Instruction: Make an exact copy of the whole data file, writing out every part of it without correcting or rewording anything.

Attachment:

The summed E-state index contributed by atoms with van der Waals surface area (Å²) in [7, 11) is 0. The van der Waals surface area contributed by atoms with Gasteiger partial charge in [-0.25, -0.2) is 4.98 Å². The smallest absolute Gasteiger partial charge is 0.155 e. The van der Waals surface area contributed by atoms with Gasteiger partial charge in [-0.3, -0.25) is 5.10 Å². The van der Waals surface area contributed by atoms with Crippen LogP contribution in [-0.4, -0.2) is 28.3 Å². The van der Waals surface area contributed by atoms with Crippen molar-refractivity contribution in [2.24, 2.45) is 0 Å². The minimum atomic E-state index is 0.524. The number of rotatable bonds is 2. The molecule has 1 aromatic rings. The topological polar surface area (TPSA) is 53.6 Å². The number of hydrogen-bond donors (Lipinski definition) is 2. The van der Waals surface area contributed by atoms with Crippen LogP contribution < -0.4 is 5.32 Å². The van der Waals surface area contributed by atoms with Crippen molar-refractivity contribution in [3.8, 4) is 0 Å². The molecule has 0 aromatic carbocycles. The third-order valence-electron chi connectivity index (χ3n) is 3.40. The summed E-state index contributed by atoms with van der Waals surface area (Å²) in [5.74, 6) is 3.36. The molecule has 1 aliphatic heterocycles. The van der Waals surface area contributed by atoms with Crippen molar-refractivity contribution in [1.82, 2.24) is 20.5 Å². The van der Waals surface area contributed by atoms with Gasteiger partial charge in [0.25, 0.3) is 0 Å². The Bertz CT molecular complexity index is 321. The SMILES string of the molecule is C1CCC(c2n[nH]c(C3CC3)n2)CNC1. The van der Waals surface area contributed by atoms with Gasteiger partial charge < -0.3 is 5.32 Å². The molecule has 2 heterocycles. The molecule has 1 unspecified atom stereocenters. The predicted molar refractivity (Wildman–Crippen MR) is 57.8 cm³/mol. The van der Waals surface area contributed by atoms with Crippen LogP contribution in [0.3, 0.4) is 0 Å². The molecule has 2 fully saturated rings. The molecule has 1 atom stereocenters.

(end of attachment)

The summed E-state index contributed by atoms with van der Waals surface area (Å²) in [7, 11) is 0. The van der Waals surface area contributed by atoms with Gasteiger partial charge in [-0.25, -0.2) is 4.98 Å². The smallest absolute Gasteiger partial charge is 0.155 e. The van der Waals surface area contributed by atoms with Gasteiger partial charge in [-0.3, -0.25) is 5.10 Å². The van der Waals surface area contributed by atoms with Crippen LogP contribution in [-0.4, -0.2) is 28.3 Å². The van der Waals surface area contributed by atoms with Crippen molar-refractivity contribution in [2.24, 2.45) is 0 Å². The minimum atomic E-state index is 0.524. The number of rotatable bonds is 2. The molecule has 1 aromatic rings. The topological polar surface area (TPSA) is 53.6 Å². The number of hydrogen-bond donors (Lipinski definition) is 2. The van der Waals surface area contributed by atoms with Crippen LogP contribution < -0.4 is 5.32 Å². The van der Waals surface area contributed by atoms with Crippen molar-refractivity contribution in [3.8, 4) is 0 Å². The molecule has 0 aromatic carbocycles. The third-order valence-electron chi connectivity index (χ3n) is 3.40. The summed E-state index contributed by atoms with van der Waals surface area (Å²) in [5.74, 6) is 3.36. The molecule has 1 aliphatic heterocycles. The van der Waals surface area contributed by atoms with Crippen molar-refractivity contribution in [1.82, 2.24) is 20.5 Å². The van der Waals surface area contributed by atoms with Gasteiger partial charge in [0.25, 0.3) is 0 Å². The Bertz CT molecular complexity index is 321. The SMILES string of the molecule is C1CCC(c2n[nH]c(C3CC3)n2)CNC1. The van der Waals surface area contributed by atoms with Gasteiger partial charge < -0.3 is 5.32 Å². The molecule has 2 heterocycles. The molecule has 1 unspecified atom stereocenters. The predicted molar refractivity (Wildman–Crippen MR) is 57.8 cm³/mol. The van der Waals surface area contributed by atoms with Crippen LogP contribution in [0.3, 0.4) is 0 Å². The molecule has 2 fully saturated rings. The molecule has 1 atom stereocenters.